Saturday, January 22, 2005


Do Democracies Wage War Upon Each Other?

In my earlier posting concerning the prospects for Arab democracy, I alluded to the popular notion that democracies don't go to war with other democracies.

Our good friend See-Dubya made an excellent comment to that post:

We know democracies don't fight each other. But I don't think we know why they don't fight each other.

And I think it's important to have a really good idea of why democracies don't fight each other before we go basing a foreign policy around it. After all, there haven't been two functioning Arab democracies side by side long enough to see whether the democratic peace holds true for Islam.
I admit to being far out of the loop when it comes to recent essays on comparative politics. So, I am unfamiliar with the research available to answer this question. (Bleg?)

In my dime-store analysis-- fueled by the sickening amount of delicious Peruvian rotisserie chicken I just ate-- I would offer the following points for discussion:

-- I am fond of the maxim that democracies represent the will of the people, and sometimes the will of the people is for war.

-- Holding a ballot means little in the equation. Dictators can be elected. There can also be partial democracy: democracy can exist at the legislative, but not executive levels, leaving an executive capable of waging war on their own volition.

-- Economic freedom is important, but is not sufficient. The corollary to the "democracies never fight each other" is the McDonald's Rule, espoused by Thomas Friedman:

When a country reaches a certain level of economic development, when it has a middle class big enough to support a McDonald's, it becomes a McDonald's country. And people in McDonald's countries don't like to fight wars. They like to wait in line for burgers.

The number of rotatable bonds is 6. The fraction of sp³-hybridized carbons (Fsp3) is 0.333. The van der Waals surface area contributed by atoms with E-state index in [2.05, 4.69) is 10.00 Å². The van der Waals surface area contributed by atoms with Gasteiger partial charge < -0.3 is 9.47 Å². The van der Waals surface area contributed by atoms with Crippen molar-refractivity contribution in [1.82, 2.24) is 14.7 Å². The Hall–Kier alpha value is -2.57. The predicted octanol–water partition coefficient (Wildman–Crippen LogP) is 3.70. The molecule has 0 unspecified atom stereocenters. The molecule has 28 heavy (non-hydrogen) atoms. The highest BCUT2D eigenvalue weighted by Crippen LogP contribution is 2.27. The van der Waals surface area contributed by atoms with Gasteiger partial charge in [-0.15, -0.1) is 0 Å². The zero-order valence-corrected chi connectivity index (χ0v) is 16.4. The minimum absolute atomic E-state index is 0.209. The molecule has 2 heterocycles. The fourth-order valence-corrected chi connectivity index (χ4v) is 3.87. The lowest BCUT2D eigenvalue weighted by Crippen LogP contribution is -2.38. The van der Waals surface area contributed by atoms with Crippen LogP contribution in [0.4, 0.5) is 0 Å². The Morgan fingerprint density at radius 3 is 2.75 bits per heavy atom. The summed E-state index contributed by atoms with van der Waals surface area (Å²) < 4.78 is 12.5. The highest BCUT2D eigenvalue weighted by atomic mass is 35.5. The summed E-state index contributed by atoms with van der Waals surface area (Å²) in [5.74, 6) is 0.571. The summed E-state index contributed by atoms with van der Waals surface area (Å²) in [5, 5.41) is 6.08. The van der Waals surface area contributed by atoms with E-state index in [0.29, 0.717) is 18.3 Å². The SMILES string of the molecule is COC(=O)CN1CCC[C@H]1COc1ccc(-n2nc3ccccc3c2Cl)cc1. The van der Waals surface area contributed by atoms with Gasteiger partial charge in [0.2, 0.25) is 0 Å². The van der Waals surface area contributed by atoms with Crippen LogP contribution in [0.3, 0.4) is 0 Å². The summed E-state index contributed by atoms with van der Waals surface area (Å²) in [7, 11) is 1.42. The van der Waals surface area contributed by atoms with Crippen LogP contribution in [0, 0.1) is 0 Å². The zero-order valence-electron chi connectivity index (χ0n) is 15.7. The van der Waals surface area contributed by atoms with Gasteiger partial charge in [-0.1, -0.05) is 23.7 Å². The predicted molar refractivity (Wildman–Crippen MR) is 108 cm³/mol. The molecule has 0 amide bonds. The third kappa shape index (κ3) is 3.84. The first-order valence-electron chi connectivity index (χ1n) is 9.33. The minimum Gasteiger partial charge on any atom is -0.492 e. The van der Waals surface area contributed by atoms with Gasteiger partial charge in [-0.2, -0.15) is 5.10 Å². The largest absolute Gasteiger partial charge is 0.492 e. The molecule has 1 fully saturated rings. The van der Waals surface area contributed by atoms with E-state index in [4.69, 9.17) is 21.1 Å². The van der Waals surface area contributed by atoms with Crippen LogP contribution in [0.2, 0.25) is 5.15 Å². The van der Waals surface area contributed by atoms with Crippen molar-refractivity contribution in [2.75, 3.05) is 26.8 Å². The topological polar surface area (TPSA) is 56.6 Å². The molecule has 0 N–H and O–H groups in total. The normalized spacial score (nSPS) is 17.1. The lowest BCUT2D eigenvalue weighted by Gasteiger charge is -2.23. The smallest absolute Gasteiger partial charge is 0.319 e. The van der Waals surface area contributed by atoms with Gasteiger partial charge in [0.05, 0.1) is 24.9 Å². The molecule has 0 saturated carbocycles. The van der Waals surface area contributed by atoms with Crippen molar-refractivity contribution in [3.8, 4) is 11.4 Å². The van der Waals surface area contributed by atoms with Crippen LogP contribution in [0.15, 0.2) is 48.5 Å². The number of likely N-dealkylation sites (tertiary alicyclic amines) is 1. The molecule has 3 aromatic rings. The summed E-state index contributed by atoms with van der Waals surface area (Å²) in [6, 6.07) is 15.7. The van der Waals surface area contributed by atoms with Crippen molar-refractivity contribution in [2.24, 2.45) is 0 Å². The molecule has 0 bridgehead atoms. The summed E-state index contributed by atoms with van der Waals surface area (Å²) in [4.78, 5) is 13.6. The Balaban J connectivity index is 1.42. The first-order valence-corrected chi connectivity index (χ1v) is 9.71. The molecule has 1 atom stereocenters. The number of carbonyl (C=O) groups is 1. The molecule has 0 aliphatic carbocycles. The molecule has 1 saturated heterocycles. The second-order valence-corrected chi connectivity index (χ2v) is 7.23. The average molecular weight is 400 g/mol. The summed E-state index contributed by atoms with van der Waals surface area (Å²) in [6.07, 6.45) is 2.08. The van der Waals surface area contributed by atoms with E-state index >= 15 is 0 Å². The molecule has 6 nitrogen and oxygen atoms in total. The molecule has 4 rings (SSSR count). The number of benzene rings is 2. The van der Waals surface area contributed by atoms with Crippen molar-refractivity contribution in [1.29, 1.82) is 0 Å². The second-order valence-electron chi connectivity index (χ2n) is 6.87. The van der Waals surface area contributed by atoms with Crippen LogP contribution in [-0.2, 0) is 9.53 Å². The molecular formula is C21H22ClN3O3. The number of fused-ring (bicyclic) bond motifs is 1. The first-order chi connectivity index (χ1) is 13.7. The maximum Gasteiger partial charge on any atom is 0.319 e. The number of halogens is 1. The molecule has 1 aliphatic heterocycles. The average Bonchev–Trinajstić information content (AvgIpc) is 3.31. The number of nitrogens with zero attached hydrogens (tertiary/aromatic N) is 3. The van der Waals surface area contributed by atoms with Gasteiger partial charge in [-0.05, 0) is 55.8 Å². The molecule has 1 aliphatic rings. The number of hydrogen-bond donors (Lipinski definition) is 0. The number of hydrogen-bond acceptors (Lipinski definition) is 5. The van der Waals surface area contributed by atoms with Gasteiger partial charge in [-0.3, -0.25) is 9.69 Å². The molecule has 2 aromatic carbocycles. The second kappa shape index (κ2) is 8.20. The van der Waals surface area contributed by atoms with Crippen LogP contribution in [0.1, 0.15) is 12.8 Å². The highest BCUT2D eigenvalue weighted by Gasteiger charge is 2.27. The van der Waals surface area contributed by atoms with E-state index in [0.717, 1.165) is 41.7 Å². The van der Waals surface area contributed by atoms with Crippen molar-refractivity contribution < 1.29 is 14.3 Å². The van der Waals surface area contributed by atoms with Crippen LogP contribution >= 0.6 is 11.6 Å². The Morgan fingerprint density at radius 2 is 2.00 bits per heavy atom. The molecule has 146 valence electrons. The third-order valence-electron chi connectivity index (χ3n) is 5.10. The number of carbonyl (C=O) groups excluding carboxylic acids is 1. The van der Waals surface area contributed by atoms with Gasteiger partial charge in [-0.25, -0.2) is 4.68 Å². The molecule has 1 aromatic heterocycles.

The McDonald's Rule held sway for a while, but it has two strikes against it. One, it's already failed, as evidenced with the war in Kosovo. Second, McDonald's doesn't care about political or social freedom-- there are branches in Riyadh, Beijing, and Moscow. I can't see that access to a Quarter Pounder with cheese is going to stop any of those nations from following their own interests.

A parallel example is a popular one: the European monarchies of World War I. Seen in today's light, after a hundred years of ideological struggles, the power struggles of pre-WWI Europe seem offensively petty. Treaties, trade, and even ties of blood did nothing to restrain the leaders of Europe from going to war in 1914. The Hohenzollerns and their Junker patrons did not manipulate the German people into war as much as they unleashed the militarism fostered by over fifty years of Prussian nationalism. And a plausible case can be made that the Kaiser's Germany was certainly more free than Iran, 2005. And we all know how that turned out.

That last point simultaneously gives me pause and cause for optimism in the Middle East.

Pause, because the Islamic tyrannies we face have whipped up their populations into a frenzy every bit as pernicious as that in a Bavarian schoolhouse. Our only reason for denying the existence of this powder keg is that, to date, it has not exploded. The Arab street may seethe, but despite the warnings/hopes of some on the Left, it has rarely erupted.

Yet, there is cause for optimism. While there is benefit to taking the long view of history-- a view that accurately captures the hegemonic aspirations of militant Islam-- we sometimes forget that the current phase of Islamic terror is a rather recent development. Islamic terror today is less motivated by religion than by a fascist totalitarian impulse, influenced heavily by the twin tyrannies of the Twentieth Century, Nazism and Communism. The impulse to tyranny may have always existed in the Islamic world, or it may have only been unleashed by the ideological influence of the West.

So, if the problem is a recent one, by extension this also means it is not a permanent one. While we must ultimately find a solution for the religious imbalance in Islam, the immediate violence of the Islamic world burns from a much more immediate cause. If we are able to remove that cause-- fascist, corrupt, unrepresentative totallitarian government-- by extending freedom to the Middle East, we can perhaps deal with the problems of militant Islam later. Or, those religious problems may disappear when the people of the Middle East achieve freedom-- freedom, that once tasted, they will want to protect from despotism, of either the political *or* religious varieties.